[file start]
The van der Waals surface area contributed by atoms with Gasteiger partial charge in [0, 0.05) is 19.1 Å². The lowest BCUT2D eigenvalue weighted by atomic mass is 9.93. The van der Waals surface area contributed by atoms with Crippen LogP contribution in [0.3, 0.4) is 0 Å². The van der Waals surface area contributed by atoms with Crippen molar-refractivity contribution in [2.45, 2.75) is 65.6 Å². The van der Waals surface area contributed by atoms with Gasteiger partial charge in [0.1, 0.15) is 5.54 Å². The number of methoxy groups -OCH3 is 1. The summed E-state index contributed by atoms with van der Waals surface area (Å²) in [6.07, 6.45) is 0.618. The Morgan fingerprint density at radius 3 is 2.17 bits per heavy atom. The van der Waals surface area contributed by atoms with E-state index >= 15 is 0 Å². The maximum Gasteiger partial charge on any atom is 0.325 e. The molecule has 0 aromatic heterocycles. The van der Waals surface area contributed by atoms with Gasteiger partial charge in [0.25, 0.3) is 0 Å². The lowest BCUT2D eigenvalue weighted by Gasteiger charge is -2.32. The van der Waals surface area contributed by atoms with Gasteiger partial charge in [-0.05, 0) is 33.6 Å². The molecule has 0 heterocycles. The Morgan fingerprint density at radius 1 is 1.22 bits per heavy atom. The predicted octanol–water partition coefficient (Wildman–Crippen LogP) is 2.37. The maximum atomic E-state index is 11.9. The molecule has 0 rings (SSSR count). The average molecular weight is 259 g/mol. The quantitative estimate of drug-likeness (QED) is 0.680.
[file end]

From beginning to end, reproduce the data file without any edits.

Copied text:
The van der Waals surface area contributed by atoms with Gasteiger partial charge in [0, 0.05) is 19.1 Å². The lowest BCUT2D eigenvalue weighted by atomic mass is 9.93. The van der Waals surface area contributed by atoms with Crippen LogP contribution in [0.3, 0.4) is 0 Å². The van der Waals surface area contributed by atoms with Crippen molar-refractivity contribution in [2.45, 2.75) is 65.6 Å². The van der Waals surface area contributed by atoms with Gasteiger partial charge in [0.1, 0.15) is 5.54 Å². The number of methoxy groups -OCH3 is 1. The summed E-state index contributed by atoms with van der Waals surface area (Å²) in [6.07, 6.45) is 0.618. The Morgan fingerprint density at radius 3 is 2.17 bits per heavy atom. The van der Waals surface area contributed by atoms with E-state index >= 15 is 0 Å². The maximum Gasteiger partial charge on any atom is 0.325 e. The molecule has 0 aromatic heterocycles. The van der Waals surface area contributed by atoms with Gasteiger partial charge in [0.25, 0.3) is 0 Å². The lowest BCUT2D eigenvalue weighted by Gasteiger charge is -2.32. The van der Waals surface area contributed by atoms with Gasteiger partial charge in [-0.05, 0) is 33.6 Å². The molecule has 0 heterocycles. The Morgan fingerprint density at radius 1 is 1.22 bits per heavy atom. The predicted octanol–water partition coefficient (Wildman–Crippen LogP) is 2.37. The maximum atomic E-state index is 11.9. The molecule has 0 rings (SSSR count). The average molecular weight is 259 g/mol. The quantitative estimate of drug-likeness (QED) is 0.680.